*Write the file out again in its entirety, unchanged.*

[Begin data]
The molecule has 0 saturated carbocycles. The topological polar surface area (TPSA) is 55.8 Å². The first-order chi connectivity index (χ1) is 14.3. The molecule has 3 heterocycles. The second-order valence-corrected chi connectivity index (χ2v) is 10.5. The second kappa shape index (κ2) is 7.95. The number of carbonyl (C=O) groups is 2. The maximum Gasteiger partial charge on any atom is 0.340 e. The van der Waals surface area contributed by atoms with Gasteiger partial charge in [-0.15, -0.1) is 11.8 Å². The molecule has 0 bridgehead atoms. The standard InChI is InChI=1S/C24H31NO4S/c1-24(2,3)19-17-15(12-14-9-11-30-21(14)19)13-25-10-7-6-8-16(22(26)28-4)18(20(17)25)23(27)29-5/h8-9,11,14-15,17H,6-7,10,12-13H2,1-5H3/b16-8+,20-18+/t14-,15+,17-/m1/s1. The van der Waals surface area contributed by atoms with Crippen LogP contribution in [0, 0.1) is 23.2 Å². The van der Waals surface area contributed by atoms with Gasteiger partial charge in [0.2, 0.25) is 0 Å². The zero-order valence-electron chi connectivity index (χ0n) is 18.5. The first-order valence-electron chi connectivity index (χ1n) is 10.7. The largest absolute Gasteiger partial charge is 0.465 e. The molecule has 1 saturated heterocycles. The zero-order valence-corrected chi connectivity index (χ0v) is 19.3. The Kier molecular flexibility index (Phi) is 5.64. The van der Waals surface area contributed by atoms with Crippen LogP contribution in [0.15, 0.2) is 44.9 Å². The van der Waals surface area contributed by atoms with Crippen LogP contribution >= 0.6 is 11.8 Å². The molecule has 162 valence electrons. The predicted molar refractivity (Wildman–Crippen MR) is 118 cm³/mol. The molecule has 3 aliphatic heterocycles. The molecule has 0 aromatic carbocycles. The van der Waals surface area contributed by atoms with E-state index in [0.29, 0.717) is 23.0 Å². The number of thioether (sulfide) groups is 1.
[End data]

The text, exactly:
The molecule has 0 saturated carbocycles. The topological polar surface area (TPSA) is 55.8 Å². The first-order chi connectivity index (χ1) is 14.3. The molecule has 3 heterocycles. The second-order valence-corrected chi connectivity index (χ2v) is 10.5. The second kappa shape index (κ2) is 7.95. The number of carbonyl (C=O) groups is 2. The maximum Gasteiger partial charge on any atom is 0.340 e. The van der Waals surface area contributed by atoms with Gasteiger partial charge in [-0.15, -0.1) is 11.8 Å². The molecule has 0 bridgehead atoms. The standard InChI is InChI=1S/C24H31NO4S/c1-24(2,3)19-17-15(12-14-9-11-30-21(14)19)13-25-10-7-6-8-16(22(26)28-4)18(20(17)25)23(27)29-5/h8-9,11,14-15,17H,6-7,10,12-13H2,1-5H3/b16-8+,20-18+/t14-,15+,17-/m1/s1. The van der Waals surface area contributed by atoms with Crippen LogP contribution in [0, 0.1) is 23.2 Å². The van der Waals surface area contributed by atoms with Gasteiger partial charge in [0.2, 0.25) is 0 Å². The zero-order valence-electron chi connectivity index (χ0n) is 18.5. The first-order valence-electron chi connectivity index (χ1n) is 10.7. The largest absolute Gasteiger partial charge is 0.465 e. The molecule has 1 saturated heterocycles. The zero-order valence-corrected chi connectivity index (χ0v) is 19.3. The Kier molecular flexibility index (Phi) is 5.64. The van der Waals surface area contributed by atoms with Crippen LogP contribution in [0.15, 0.2) is 44.9 Å². The van der Waals surface area contributed by atoms with Crippen LogP contribution >= 0.6 is 11.8 Å². The molecule has 162 valence electrons. The predicted molar refractivity (Wildman–Crippen MR) is 118 cm³/mol. The molecule has 3 aliphatic heterocycles. The molecule has 0 aromatic carbocycles. The van der Waals surface area contributed by atoms with E-state index in [0.29, 0.717) is 23.0 Å². The number of thioether (sulfide) groups is 1.